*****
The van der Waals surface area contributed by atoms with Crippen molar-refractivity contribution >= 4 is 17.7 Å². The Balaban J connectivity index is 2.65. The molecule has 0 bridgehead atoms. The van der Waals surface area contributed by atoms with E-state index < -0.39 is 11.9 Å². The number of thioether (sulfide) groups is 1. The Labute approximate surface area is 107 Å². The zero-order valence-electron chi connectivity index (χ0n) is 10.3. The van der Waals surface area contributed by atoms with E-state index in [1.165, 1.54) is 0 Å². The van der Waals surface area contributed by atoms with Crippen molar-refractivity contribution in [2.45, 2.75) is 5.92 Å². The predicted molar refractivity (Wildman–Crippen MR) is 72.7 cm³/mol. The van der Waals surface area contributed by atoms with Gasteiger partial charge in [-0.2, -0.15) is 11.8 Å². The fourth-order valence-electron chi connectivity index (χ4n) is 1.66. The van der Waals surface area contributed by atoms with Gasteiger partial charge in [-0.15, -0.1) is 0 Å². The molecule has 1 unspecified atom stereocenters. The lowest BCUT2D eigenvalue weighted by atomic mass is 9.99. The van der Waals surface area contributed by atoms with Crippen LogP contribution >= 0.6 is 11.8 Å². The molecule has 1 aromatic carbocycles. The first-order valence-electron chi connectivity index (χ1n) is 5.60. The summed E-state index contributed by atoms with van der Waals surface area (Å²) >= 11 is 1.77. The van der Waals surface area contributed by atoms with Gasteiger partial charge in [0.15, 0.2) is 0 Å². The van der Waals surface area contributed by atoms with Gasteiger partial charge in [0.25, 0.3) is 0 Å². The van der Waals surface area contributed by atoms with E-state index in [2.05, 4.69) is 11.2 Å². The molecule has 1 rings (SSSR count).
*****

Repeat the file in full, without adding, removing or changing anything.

The van der Waals surface area contributed by atoms with Crippen molar-refractivity contribution >= 4 is 17.7 Å². The Balaban J connectivity index is 2.65. The molecule has 0 bridgehead atoms. The van der Waals surface area contributed by atoms with E-state index < -0.39 is 11.9 Å². The number of thioether (sulfide) groups is 1. The Labute approximate surface area is 107 Å². The zero-order valence-electron chi connectivity index (χ0n) is 10.3. The van der Waals surface area contributed by atoms with E-state index in [1.165, 1.54) is 0 Å². The van der Waals surface area contributed by atoms with Crippen molar-refractivity contribution in [2.45, 2.75) is 5.92 Å². The predicted molar refractivity (Wildman–Crippen MR) is 72.7 cm³/mol. The van der Waals surface area contributed by atoms with Gasteiger partial charge in [-0.2, -0.15) is 11.8 Å². The fourth-order valence-electron chi connectivity index (χ4n) is 1.66. The van der Waals surface area contributed by atoms with Gasteiger partial charge in [-0.15, -0.1) is 0 Å². The molecule has 1 unspecified atom stereocenters. The lowest BCUT2D eigenvalue weighted by atomic mass is 9.99. The van der Waals surface area contributed by atoms with Crippen LogP contribution >= 0.6 is 11.8 Å². The molecule has 1 aromatic carbocycles. The first-order valence-electron chi connectivity index (χ1n) is 5.60. The summed E-state index contributed by atoms with van der Waals surface area (Å²) >= 11 is 1.77. The van der Waals surface area contributed by atoms with Gasteiger partial charge in [0.15, 0.2) is 0 Å². The van der Waals surface area contributed by atoms with Gasteiger partial charge in [0.25, 0.3) is 0 Å². The van der Waals surface area contributed by atoms with E-state index in [2.05, 4.69) is 11.2 Å². The molecule has 1 rings (SSSR count).